In her series The Residual, 2017, Yvonne Shaw highlights how we make ourselves visible through subterranean interactions. In this series of staged photographs, the unconscious tensions caused by proximity to others or by being photographed, are captured by the camera.  The work has simultaneously an over-determined and ambiguous feel alluding to the tense half-glances that passersby give each other, checking out the other creature in the shared space. In one photograph a young woman walks towards a young man who looks towards her with an expression that’s hard to fathom, while in another a woman has her eyes focused on the man. The work reminded me of the value we place on reading the expression in another person’s eyes. The most engaging piece was one where the unmediated photographic value of light played a part, illuminating the camel-coloured coat of a dark haired woman as she seemed about to brush past another woman – there’s something to be said for uncontrolled poetry in making things visible.
In Untitled (a work in progress), 2018 Chris Young is after a place where photographs of landscapes intersect with the human mind.  For this he needs words, telling us that his photographs of South African landscapes are sites where significant childhood memories were made for himself and his half-sister. He hopes to create a new shared experience and break down pre-existing structures of control. Armed with information the viewer can speculate about the narrative that might sit behind photographs of a mound of cactus and a roadside model pineapple, as if we’ve caught a quick glimpse of the family album. In one sumptuous large scale view of the Zuurveld (a stretch of semi desert in South Africa) Young writes directly on the print about the history of relationships between the local tribes, burgher families and British settlers in the area. It’s a strategy that feels integrated and satisfying; finally letting us in on what might underpin the image.
The works of Carly van Winkel (I don’t squeeze toothpaste from the bottom of the tube – 2016 -17) and Hayley Theyers (Incoming, 2017) both use hard-hitting text as a centerpiece for groupings of images. Van Winkel gives us the heightened emotions of a shooter, in hand-written poem form, who seems to be swinging between confusion at being wounded and some sort of remorse. Film noir-type photographs are grouped around the text leaving the viewer to make connections between the emotions of the words and the images. As with Hayley Theyers’ series about a death following a customs inspection, the images seemed slightly stranded by the specifics of the text, almost functioning as illustrations rather than expanding the intention of the work.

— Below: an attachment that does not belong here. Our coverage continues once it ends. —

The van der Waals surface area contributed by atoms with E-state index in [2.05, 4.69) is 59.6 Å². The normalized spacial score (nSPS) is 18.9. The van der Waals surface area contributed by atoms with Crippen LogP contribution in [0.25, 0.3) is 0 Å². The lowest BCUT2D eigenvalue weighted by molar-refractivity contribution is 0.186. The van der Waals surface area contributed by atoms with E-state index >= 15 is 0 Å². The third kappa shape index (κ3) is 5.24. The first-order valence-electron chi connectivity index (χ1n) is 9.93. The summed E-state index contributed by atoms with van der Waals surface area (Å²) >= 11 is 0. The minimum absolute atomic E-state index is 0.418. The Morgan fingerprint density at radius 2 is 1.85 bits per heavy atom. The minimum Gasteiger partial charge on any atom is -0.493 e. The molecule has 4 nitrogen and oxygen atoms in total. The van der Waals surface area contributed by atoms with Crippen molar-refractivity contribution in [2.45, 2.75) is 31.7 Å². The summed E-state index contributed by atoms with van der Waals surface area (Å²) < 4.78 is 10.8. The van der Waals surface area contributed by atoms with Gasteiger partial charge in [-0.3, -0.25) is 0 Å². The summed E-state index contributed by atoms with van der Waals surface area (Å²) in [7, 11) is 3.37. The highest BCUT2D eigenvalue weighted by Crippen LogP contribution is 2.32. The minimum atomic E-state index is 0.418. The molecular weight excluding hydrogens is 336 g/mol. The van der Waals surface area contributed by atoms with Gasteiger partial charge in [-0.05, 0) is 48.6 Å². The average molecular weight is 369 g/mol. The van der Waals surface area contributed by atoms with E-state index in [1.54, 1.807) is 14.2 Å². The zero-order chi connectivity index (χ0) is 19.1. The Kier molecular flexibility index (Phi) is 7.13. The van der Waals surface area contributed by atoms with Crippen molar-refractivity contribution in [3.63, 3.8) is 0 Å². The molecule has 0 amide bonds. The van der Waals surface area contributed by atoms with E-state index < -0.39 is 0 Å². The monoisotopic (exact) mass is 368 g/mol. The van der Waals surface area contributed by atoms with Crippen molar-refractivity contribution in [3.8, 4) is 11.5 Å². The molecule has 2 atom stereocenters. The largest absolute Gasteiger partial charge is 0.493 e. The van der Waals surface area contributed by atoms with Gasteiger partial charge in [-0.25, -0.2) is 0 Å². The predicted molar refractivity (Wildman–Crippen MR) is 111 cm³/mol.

Overall, this was a show made interesting by the variety of approaches and some quality work. But perhaps the final word should go to the security camera high in the corner of the gallery connected to green wiring. Was someone watching the watchers?
Below gallery left to right: Caryline Boreham, Prisoner Processing Cell, Yvonne Shaw, from The Residual, William Bardebes and Emma Smith Autodemogogia, Caryl van Winkel I don't squeeze toothpaste from the bottom of the tube, Hayley Theyers Incoming, Unitech security camera (photo: Peter Black).
1. “The power of the screen makes the viewer a passive participant. In the darkened room spectators experience a gamut of felt and suppressed emotions. The self is challenged. The viewer is not left off the hook.” Sheryl Campbell, artist’s statement.
2. “A type of transference can take place in the staging of the photograph. Unconscious tensions that are evoked by proximity with others, and by the presence of the camera, can be communicated through gesture and expression. An attentive photographer can try to catch this moment and preserve it within a still image.” Yvonne Shaw, artist’s statement on website.
3. “The notion of landscape ‘denotes the external world mediated through subjective human experience in a way that neither region nor area immediately suggest. Landscape is not merely the world we see, it is a construction, a composition of that world. Landscape is a way of seeing the world.’ (Cosgrove 1984, 13) Chris Young artist’s statement.
Mary Macpherson is a Wellington photographer and writer. She is also the Reviews Editor of the PhotoForum website.